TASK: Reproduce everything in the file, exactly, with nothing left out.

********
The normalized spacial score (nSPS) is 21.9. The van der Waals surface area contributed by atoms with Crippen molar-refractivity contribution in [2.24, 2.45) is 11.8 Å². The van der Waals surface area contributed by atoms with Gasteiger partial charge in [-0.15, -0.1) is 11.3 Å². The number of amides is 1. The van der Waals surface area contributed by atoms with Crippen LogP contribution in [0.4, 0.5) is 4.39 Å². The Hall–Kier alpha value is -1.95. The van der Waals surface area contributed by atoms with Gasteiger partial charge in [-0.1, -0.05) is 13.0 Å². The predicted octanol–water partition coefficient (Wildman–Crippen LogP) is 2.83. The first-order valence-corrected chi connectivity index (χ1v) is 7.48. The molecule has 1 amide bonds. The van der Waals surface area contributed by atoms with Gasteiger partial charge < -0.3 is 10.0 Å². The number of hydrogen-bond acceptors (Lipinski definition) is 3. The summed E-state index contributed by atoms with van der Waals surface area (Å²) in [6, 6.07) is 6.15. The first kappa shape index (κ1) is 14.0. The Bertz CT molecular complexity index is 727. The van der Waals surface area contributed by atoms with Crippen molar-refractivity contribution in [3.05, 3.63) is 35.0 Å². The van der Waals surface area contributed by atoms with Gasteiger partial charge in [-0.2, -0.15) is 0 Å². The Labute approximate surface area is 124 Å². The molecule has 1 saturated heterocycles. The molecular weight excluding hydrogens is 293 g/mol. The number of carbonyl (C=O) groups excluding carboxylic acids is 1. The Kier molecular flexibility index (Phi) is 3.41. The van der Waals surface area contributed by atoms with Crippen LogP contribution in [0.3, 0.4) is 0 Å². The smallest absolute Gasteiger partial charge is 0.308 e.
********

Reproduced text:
The normalized spacial score (nSPS) is 21.9. The van der Waals surface area contributed by atoms with Crippen molar-refractivity contribution in [2.24, 2.45) is 11.8 Å². The van der Waals surface area contributed by atoms with Gasteiger partial charge in [-0.15, -0.1) is 11.3 Å². The number of amides is 1. The van der Waals surface area contributed by atoms with Crippen LogP contribution in [0.4, 0.5) is 4.39 Å². The Hall–Kier alpha value is -1.95. The van der Waals surface area contributed by atoms with Gasteiger partial charge in [-0.1, -0.05) is 13.0 Å². The predicted octanol–water partition coefficient (Wildman–Crippen LogP) is 2.83. The first-order valence-corrected chi connectivity index (χ1v) is 7.48. The molecule has 1 amide bonds. The van der Waals surface area contributed by atoms with Gasteiger partial charge < -0.3 is 10.0 Å². The number of hydrogen-bond acceptors (Lipinski definition) is 3. The summed E-state index contributed by atoms with van der Waals surface area (Å²) in [6, 6.07) is 6.15. The first kappa shape index (κ1) is 14.0. The Bertz CT molecular complexity index is 727. The van der Waals surface area contributed by atoms with Crippen molar-refractivity contribution in [3.05, 3.63) is 35.0 Å². The van der Waals surface area contributed by atoms with Gasteiger partial charge in [-0.2, -0.15) is 0 Å². The Labute approximate surface area is 124 Å². The molecule has 1 saturated heterocycles. The molecular weight excluding hydrogens is 293 g/mol. The number of carbonyl (C=O) groups excluding carboxylic acids is 1. The Kier molecular flexibility index (Phi) is 3.41. The van der Waals surface area contributed by atoms with Crippen LogP contribution in [0.3, 0.4) is 0 Å². The smallest absolute Gasteiger partial charge is 0.308 e.